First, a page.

Nor are such examples limited to the Cold War era. The 1995 Kardak/Imia crisis, in which both governments claimed sovereignty over an uninhabited islet in the Aegean Sea, demonstrated the real tensions that exist between Greece and Turkey. The membership of the two countries in a common military alliance, however, gives the countries' military and political leaders a forum for discussing disputes between their countries that they otherwise might not have. Furthermore, the NATO network obliges western Europe and the United States to involve themselves as quickly as possible in any disputes that arise, which up until now has always brought mediation before things got out of control.

Perhaps more than anything else, central and eastern European countries need the establishment of strong political and military links among them. Even before the July announcement in Madrid that Poland, the Czech Republic and Hungary would be invited to join the alliance, NATO's pacifying influence was already evident. In an effort to show their good intentions, countries in the East are showing a readiness to work out their disputes in a constructive manner. Hungary has signed a treaty recognizing Slovakia's borders, within which 500,000 ethnic Hungarians live. Budapest has also signed a historic treaty of friendship with Romania, where an additional 1.7 million Hungarians live and with which 50 years of enforced socialist alliance did nothing to stem nationalistic rivalries. It is only now, with both countries desperate to join NATO before Russia resurfaces as a power, that the two countries have decided to bury the hatchet.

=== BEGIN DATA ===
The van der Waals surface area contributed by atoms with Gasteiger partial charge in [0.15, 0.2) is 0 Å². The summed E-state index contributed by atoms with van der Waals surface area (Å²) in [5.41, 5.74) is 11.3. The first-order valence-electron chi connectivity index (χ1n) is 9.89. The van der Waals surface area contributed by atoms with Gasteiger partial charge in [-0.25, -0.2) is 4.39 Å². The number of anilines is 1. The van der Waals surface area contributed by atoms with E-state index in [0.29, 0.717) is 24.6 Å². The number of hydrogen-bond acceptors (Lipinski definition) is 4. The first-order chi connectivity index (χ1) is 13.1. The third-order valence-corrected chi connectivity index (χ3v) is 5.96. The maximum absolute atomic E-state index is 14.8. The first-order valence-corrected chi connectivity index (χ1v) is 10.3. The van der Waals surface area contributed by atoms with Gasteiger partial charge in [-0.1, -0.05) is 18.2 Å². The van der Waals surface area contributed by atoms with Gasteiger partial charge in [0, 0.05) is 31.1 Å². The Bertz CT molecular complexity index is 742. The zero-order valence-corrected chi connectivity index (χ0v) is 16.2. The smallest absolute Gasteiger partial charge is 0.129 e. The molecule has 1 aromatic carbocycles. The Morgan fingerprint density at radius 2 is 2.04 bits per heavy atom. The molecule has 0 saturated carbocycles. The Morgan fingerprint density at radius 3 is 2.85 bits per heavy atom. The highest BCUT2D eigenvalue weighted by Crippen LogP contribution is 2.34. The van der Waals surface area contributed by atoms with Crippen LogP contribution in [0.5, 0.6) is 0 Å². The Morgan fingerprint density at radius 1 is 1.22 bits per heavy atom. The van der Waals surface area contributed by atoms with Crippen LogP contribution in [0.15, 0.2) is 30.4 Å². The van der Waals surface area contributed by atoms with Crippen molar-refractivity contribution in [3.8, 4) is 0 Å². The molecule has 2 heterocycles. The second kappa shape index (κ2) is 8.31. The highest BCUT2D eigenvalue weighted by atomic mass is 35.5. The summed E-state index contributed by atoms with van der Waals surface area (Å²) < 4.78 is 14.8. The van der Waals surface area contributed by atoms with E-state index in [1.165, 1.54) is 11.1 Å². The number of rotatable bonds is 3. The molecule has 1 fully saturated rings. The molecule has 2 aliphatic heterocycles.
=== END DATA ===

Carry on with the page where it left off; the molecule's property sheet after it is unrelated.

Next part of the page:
Romania has similarly signed a treaty with Ukraine, which also has NATO aspirations, recognizing the two countries' borders. Northern Bukovina, which has historically been Romanian but which became part of Ukraine after World War II, had been a 50-year source of tension. Now, despite nationalist opposition on both sides, the two countries are working together to promote stability in the region.

Would Hungary, Romania and Ukraine be behaving in this fashion if there were no NATO? Perhaps, but then again perhaps not. NATO has made the recognition of current borders a condition for membership in the alliance, and this has no doubt encouraged the leaders of countries aspiring to NATO to make tough, mature choices. This is especially striking given the fact that the region's miserable economic climate -- which is only now beginning to turn around -- could have made petty nationalism such an easy diversion.

What Europe would look like today had Washington and Bonn accepted Stalin's offer is impossible to say. Likewise one cannot speculate as to how the Greco-Turkish relationship would have developed had those countries not joined NATO. To a large extent, of course, the behavior exhibited by all three of these countries was fostered by a fear of breaking up western unanimity in the face of the Soviet threat. Now that this threat has receded, however, the West is left with the framework of that unanimity, and it is clear that its bonds are still sturdy. Turkey and Greece have worked together now for 45 years, and this history is bound to have a steadying effect on their mutual relations. Germany, rather than finding itself an independent power in a post-Soviet world, is a responsible NATO ally and will remain so. The experiences of these countries should be kept in mind now that NATO is contemplating the East.

James H. Meyer is a free-lance journalist based in Istanbul.